For all of the beauty of downtown DC’s Metro stations, subway culture in DC has always felt a bit austere. The rare mural or artwork feel forced, intended not to offend rather than uplift or enliven stations. Street buskers aren’t plentiful either, though I’m not sure it would matter. When the Washington Post had world famous violinist Joshua Bell play during rush hour at the L’Enfant Plaza station, seven people stopped to listen. Only one recognized him. I certainly wouldn’t have been able to pick him out of a lineup. All of this seems to suggest that we treat our stations as through-puts rather than informal cultural venues, or momentary sites of entertainment. Yet their potential is immense.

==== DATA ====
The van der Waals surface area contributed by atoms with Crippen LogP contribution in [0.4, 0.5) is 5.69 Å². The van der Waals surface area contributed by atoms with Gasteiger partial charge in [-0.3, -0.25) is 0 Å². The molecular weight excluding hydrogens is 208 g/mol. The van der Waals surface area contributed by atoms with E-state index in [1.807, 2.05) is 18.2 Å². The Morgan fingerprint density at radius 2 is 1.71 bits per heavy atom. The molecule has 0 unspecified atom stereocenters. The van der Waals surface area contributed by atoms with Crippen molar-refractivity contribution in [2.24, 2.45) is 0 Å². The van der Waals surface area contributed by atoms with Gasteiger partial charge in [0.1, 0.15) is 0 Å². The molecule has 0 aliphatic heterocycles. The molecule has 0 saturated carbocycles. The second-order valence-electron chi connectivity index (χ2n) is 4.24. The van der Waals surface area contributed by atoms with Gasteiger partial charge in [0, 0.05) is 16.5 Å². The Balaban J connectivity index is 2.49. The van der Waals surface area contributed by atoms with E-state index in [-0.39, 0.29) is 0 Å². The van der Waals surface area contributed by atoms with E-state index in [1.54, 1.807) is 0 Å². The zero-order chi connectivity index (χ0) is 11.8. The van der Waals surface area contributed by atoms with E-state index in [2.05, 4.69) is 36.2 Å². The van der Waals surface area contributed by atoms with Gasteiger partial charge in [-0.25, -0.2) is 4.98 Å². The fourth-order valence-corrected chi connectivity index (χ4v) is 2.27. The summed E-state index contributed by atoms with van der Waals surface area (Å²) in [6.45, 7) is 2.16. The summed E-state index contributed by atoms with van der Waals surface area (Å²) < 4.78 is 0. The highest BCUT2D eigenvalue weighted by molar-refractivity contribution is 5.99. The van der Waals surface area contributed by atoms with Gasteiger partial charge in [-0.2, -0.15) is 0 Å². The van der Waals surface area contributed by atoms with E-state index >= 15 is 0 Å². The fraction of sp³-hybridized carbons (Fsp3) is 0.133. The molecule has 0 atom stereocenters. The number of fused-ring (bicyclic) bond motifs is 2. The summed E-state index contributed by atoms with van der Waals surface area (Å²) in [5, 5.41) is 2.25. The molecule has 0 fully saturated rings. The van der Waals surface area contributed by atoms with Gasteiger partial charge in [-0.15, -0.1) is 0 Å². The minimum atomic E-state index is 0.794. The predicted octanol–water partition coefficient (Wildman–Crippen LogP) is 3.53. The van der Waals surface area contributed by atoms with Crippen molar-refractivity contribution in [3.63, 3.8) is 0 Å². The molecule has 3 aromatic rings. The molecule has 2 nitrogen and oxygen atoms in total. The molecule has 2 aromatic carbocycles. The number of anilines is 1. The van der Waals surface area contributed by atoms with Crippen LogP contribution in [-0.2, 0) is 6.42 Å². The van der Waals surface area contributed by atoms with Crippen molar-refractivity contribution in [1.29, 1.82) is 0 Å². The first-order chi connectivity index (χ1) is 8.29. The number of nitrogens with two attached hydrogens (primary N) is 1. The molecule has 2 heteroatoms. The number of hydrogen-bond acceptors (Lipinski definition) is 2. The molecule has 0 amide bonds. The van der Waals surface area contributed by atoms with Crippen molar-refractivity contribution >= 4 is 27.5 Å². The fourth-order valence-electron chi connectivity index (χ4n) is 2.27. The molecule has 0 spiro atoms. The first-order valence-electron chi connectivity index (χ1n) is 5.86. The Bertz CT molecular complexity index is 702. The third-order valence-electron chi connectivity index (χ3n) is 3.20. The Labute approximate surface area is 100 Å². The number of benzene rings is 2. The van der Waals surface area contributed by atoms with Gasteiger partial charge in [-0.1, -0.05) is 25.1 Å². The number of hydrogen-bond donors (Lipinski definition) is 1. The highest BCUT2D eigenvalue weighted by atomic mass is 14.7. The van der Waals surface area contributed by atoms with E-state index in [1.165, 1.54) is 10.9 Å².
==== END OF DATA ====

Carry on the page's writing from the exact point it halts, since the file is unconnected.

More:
Enter the musical stairs.
Artists in Stockholm, with funding from Volkswagon, installed piano stairs reminiscent of the large piano that Tom Hanks played in BIG. People seem to like it and the majority of commuters have switched from the escalator to the stairs. And while it doesn’t seem that anyone will be able to step out Chopin (perhaps a bit dangerous), they do seem to be having fun.